The Face of Disability in Nigeria: A Disability Survey in Kogi and Niger States

SMITH, N
2011

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The Leprosy Mission Nigeria conducted a disability survey in Kogi and Niger States of Nigeria in 2005, investigating the demographic characteristics of people with disabilities, including gender, age, religion, marital, educational, occupational, employment and economic status, understanding of disability and health-seeking behaviour.

 

Information was gathered from a convenience sample of participants, across 30 randomly selected towns and villages in the two states. Twelve trained bilingual research assistants were used, to translate the English language questionnaire verbally into the local language of each participant.

 

From the 1093 respondents studied, the most common disabilities involved vision (37%), mobility (32%) or hearing (15%). A third of these were less than 21 years of age and had no occupation, and 72% were Muslim. Over half of them had no education, 20% had primary, 8% secondary, 2% tertiary and 18% had Islamic education. Common occupations were begging (16%), studying (14%), farming (11%) and trading (8%). The majority were unemployed (61%) due to their disability. Over 70% were not able to access disability specific health services and 37% had an assistive device. Services accessed included health - mainstream (90%), traditional (61%) and counselling (58%); and other - rehabilitation (30%), assistive device provision (24%), welfare (22%), special education (15%), vocational training (10%) and economic empowerment (4%).

 

These results are comparable with findings in other studies. Disability affects a person’s ability to participate in education, work, family life and religion, influences health-seeking behaviour and contributes to poverty.

Lessons from the evolution of a CBR programme for people affected by leprosy in Northern Nigeria

EBENSO, Bassey
et al
December 2010

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"This paper reviews the 13-year evolution of the social economic activities in Northern Nigeria from a welfare-oriented to a community-centred programme for people affected by leprosy...Findings revealed that the transformation among other things, demanded formulation of new programme policies and guidelines; and staff training in CBR principles and practice. Findings also showed that adopting CBR principles and community development projects can stimulate improvements in living conditions,self-esteem and acceptance of people affected by leprosy into the community"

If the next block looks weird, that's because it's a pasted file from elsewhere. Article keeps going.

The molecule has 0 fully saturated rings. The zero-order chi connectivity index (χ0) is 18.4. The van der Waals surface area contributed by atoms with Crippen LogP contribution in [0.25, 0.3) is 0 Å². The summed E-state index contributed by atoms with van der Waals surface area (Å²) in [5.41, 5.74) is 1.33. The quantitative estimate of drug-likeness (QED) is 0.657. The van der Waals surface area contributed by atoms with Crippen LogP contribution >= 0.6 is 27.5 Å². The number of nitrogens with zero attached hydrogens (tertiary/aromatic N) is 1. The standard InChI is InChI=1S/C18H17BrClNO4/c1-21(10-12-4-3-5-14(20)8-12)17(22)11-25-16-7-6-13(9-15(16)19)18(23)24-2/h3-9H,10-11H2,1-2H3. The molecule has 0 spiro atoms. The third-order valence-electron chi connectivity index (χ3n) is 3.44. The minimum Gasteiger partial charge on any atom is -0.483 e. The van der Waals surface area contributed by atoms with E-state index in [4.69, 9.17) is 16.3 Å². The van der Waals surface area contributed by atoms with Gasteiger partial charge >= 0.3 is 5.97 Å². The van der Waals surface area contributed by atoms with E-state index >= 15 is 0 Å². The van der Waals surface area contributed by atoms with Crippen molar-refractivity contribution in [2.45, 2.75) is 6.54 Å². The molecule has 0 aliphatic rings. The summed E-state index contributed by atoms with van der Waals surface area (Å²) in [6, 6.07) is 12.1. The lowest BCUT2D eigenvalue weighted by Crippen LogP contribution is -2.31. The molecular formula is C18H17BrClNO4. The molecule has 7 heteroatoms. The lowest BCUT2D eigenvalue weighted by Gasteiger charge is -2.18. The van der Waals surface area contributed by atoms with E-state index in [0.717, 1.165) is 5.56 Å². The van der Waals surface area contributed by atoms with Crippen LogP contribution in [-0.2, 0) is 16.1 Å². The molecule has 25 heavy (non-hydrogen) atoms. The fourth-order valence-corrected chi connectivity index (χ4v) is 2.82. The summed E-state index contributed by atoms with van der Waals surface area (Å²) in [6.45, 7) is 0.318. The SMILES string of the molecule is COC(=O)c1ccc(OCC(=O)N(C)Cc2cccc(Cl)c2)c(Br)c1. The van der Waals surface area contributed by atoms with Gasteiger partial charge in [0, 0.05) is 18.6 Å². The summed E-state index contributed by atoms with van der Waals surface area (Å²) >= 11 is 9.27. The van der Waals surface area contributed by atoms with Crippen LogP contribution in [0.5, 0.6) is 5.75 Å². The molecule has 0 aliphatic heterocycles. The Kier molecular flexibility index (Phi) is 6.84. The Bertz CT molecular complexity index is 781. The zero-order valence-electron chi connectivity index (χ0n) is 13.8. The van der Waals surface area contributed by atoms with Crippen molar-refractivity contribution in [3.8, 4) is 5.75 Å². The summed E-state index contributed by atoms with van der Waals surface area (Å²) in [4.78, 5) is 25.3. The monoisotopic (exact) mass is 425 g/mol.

Leprosy Review Journal, Vol 81

Illiteracy among adults with disabilities in the developing world : an unexplored area of concern

GROCE, Nora Ellen
BAKHSHI, Parul
August 2009

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This paper reviews findings from a literature search on literacy of adults with disability in developing countries. The research indicates that there are limited studies in international development, education, health, or disability studies that address this issue. The paper highlights that, though inclusive efforts for children are important, more attention should to be directed to providing literacy skills to illiterate and marginally literate disabled adults. This paper is useful for people interest in illiteracy among adults with disabilities in the developing world
Working Paper Series No 9

Integrating multiple gender strategies to improve HIV and AIDS interventions : a compendium of programs in Africa

INTERNATIONAL CENTER FOR RESEARCH ON WOMEN
May 2009

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This report looks at how four specific gender strategies are being used in HIV and AIDS intervention programmes, how they are working, and how people are learning from and sharing their experiences toward strengthening programmes and expanding successes. A number of programmes in 11 African countries, as well as multi-country programmes are examined. The four gender strategies are: - Reducing gender-based violence; - Increasing women‘s legal protection; - Addressing male norms and behaviours, and - Strategies to increase women‘s income and productive resources.

Malaria treatment in Nigeria : the role of patent medicine vendors

OLADEPO, Oladimeji
et al
March 2009

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"This scoping study provides a quick assessment of the malaria treatment markets and the role played by patent medicine vendors in Nigeria, and offers ways to improve the regulation and provision of anti-malarial drugs. It documented the sources of drugs in the three states and people’s problems in getting access to appropriate treatment for malaria"

Sustainability and equity aspects of total sanitation programmes : a study of recent WaterAid supported programmes in three countries global synthesis report

EVANS, Barbara
et al
2009

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This report is a synthesis of three individual country studies on Community-led Total Sanitation (CLTS) activities in WaterAid programmes in Bangladesh, Nepal and Nigeria. The studies examined whether CLTS had led to sustainable and equitable sanitation behaviour change. The study explored whether achieving open-defecation-free (ODF) status is a necessary but not sufficient condition for the entire community to use and maintain hygienic latrines in the long-term. Also, where possible, the study explored the additional factors that enhance the probability that ODF status will translate into entrenched behaviour change, as well as the capacity of communities to move onwards up the ‘sanitation ladder’